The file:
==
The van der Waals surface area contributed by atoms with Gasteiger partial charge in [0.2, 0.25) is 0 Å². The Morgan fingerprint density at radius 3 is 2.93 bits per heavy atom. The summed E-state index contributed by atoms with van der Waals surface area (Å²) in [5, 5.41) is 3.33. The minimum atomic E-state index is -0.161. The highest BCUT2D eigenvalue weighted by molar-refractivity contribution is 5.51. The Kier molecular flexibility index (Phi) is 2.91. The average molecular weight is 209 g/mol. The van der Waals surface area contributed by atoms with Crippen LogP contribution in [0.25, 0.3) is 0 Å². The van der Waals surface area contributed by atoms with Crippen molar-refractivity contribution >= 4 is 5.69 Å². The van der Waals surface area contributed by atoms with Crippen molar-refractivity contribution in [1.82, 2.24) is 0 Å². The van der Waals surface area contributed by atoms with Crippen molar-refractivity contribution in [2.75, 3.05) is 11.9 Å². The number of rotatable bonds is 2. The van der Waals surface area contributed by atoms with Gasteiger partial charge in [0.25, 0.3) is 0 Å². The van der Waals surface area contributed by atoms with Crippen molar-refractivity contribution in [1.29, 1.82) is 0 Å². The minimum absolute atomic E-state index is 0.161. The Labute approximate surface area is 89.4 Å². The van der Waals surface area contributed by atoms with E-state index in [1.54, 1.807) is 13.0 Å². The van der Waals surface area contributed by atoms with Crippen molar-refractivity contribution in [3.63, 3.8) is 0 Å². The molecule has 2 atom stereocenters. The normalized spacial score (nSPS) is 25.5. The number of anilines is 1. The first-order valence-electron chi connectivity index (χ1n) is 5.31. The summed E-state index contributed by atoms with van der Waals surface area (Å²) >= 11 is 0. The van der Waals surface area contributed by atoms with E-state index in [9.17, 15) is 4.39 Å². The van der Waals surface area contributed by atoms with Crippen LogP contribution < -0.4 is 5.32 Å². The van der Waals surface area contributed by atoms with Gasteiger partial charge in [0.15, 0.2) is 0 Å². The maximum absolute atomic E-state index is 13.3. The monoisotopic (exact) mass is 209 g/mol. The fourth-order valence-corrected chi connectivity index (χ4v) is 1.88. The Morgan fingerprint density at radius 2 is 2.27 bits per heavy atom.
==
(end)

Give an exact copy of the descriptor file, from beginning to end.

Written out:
The van der Waals surface area contributed by atoms with Gasteiger partial charge in [0.2, 0.25) is 0 Å². The Morgan fingerprint density at radius 3 is 2.93 bits per heavy atom. The summed E-state index contributed by atoms with van der Waals surface area (Å²) in [5, 5.41) is 3.33. The minimum atomic E-state index is -0.161. The highest BCUT2D eigenvalue weighted by molar-refractivity contribution is 5.51. The Kier molecular flexibility index (Phi) is 2.91. The average molecular weight is 209 g/mol. The van der Waals surface area contributed by atoms with Crippen LogP contribution in [0.25, 0.3) is 0 Å². The van der Waals surface area contributed by atoms with Crippen molar-refractivity contribution >= 4 is 5.69 Å². The van der Waals surface area contributed by atoms with Crippen molar-refractivity contribution in [1.82, 2.24) is 0 Å². The van der Waals surface area contributed by atoms with Crippen molar-refractivity contribution in [2.75, 3.05) is 11.9 Å². The number of rotatable bonds is 2. The van der Waals surface area contributed by atoms with Gasteiger partial charge in [0.25, 0.3) is 0 Å². The van der Waals surface area contributed by atoms with Crippen molar-refractivity contribution in [1.29, 1.82) is 0 Å². The minimum absolute atomic E-state index is 0.161. The Labute approximate surface area is 89.4 Å². The van der Waals surface area contributed by atoms with E-state index in [1.54, 1.807) is 13.0 Å². The van der Waals surface area contributed by atoms with Crippen molar-refractivity contribution in [3.63, 3.8) is 0 Å². The molecule has 2 atom stereocenters. The normalized spacial score (nSPS) is 25.5. The number of anilines is 1. The first-order valence-electron chi connectivity index (χ1n) is 5.31. The summed E-state index contributed by atoms with van der Waals surface area (Å²) >= 11 is 0. The van der Waals surface area contributed by atoms with E-state index in [9.17, 15) is 4.39 Å². The van der Waals surface area contributed by atoms with Crippen LogP contribution < -0.4 is 5.32 Å². The van der Waals surface area contributed by atoms with Gasteiger partial charge in [0.15, 0.2) is 0 Å². The maximum absolute atomic E-state index is 13.3. The monoisotopic (exact) mass is 209 g/mol. The fourth-order valence-corrected chi connectivity index (χ4v) is 1.88. The Morgan fingerprint density at radius 2 is 2.27 bits per heavy atom.